"There is danger from all men. The only maxim of a free government ought to be to trust no man living with
power to endanger the public liberty." - - - - John Adams

Monday, November 9, 2015

Putin's Homestead Act to boost Russia’s middle class

Reversing the Road to Serfdom

  • The Russians are looking rebuild their middle class by using the tried and true American Homestead Acts.  Free land for Russians willing to work a farm or other rural occupation.
  • Meanwhile back in the USA we pay people to sit on their asses and do nothing.

(RT News)  -  The Fair Russia party has prepared a bill proposing the free handout of 1 hectare land plots to all citizens, claiming that such a measure would increase the strength of the middle class in the country, help agriculture and the development of unpopulated regions.
The bill was drafted Tuesday by the head of the Fair Russia parliamentary caucus, Sergey Mironov, and MP Oleg Nilov of the same party. The current version of the document allows certain categories of citizens, such as families with many children, disabled persons and people whose profession includes hard physical labor to receive 1 hectare (2.47 acres) of free land from the state to build a home and start a farm for personal use or a commercial agricultural enterprise.
At the same time, some categories of citizens, such as convicts who have not served their sentences and all people convicted of corruption crimes would not be allowed to participate in the program.
According to the bill, the land will be first granted for free use for a period of five years. After that, state bodies will check if the plot is used for the declared purposes and allow prolongation of its free use or make it the homeowner’s permanent property. 
In comments to the media, Mironov said that he hoped that the measure would help millions of Russians to turn to agriculture and also solve the problem of repopulation of remote areas and the return of abandoned lands to agricultural production.
Eventually, the new landowners could form the core of the Russian middle class, he added.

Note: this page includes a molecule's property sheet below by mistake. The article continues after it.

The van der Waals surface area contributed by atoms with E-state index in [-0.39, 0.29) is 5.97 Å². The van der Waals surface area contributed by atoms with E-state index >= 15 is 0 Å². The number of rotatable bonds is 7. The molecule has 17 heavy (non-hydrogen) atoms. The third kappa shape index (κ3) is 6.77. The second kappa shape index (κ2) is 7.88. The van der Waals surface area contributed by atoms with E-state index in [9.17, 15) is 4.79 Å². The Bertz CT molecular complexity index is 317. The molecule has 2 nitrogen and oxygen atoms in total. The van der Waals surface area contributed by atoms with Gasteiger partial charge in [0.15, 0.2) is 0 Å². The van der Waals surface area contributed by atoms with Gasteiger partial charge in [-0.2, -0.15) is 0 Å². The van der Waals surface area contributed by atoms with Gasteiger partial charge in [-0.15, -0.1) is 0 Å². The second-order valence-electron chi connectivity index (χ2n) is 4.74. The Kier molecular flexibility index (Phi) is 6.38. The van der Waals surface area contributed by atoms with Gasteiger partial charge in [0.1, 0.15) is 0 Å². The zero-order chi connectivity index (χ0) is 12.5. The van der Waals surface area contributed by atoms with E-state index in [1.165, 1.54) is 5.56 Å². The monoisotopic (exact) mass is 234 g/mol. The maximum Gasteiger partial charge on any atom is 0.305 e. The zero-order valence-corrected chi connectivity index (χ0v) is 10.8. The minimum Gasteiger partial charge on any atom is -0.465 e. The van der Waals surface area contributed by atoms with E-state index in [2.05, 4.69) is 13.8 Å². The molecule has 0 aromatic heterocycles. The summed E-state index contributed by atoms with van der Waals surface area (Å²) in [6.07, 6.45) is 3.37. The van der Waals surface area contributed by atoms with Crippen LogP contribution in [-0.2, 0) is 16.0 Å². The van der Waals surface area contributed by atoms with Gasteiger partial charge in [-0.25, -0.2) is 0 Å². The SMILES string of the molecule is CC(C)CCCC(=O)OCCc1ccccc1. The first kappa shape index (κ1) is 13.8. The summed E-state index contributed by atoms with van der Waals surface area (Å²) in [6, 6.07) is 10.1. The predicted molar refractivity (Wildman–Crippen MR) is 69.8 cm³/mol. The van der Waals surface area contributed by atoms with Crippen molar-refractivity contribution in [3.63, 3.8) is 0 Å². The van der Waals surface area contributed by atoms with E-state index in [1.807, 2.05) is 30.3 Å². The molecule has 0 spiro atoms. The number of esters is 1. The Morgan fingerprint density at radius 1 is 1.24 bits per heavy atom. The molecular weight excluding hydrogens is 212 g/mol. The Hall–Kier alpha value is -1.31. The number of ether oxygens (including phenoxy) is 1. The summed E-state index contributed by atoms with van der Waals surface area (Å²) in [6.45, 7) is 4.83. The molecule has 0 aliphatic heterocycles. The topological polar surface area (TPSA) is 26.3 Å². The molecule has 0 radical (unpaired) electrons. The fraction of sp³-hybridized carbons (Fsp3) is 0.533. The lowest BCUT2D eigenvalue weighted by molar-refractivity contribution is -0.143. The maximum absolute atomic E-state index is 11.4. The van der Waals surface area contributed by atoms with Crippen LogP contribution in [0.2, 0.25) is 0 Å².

Another benefit of the program was its input into the import replacement program launched after Russia introduced reciprocal sanctions on agricultural produce from EU countries.
Oleg Nilov added in comments that the bill could fulfill the Bolsheviks’ promises to give the land to the Russian people, even if it happened a century after these promises were made. He noted that the free handover of land plots was very appropriate during the crisis, as it would allow people to invest their savings and revive the national economy.
Read More . . . .

Putin's Homestead Act for Russian Far East
The Russian president has approved the idea to offer large land plots for free to anyone who resettles to the Russian Far East to start a farm or other business.

The initiative was first voiced by the deputy PM and presidential envoy to the Far East Federal District, Yuri Trutnev, who said that such a step would “strengthen the tendency of people’s migration to the Far East,” Interfax reported.

Trutnev told reporters that Putin called the idea right in principle and noted that similar programs had been successfully implemented in Siberia historically. Putin urged all responsible officials to be precise and cautious when detailing the conditions for land ownership, however.

Trutnev’s initial suggestion was to “
create a mechanism for the free allocation of a 1 hectare (2.5 acres) plot of land to every resident of the Far East and to anyone who is willing to come and live in the region so that they could start a private business in farming, forestry, game hunting or some other enterprise.”

The Far East Federal District is a huge territory, uniting nine federal regions with a total area of over 6 million square kilometers. Included in the Far East are the gold-rich Magadan Region and the diamond-mining Sakha-Yakutiya republic, as well as important seaports and salmon-rich rivers. The district borders China by land and Japan and Alaska by sea.
 (Read More)

A black homestead family in
front of their sod house.

(Photo courtesy of the Nebraska State Historical Society).

U.S. society has
degenerated. In the 19th century land was given to poorer people. They went on to build their own homes, farm and even operate local businesses. They gained pride from a job well done.
 Today our "modern" society pays people to do nothing and live in crap-hole government housing.  Modern? You decide. 

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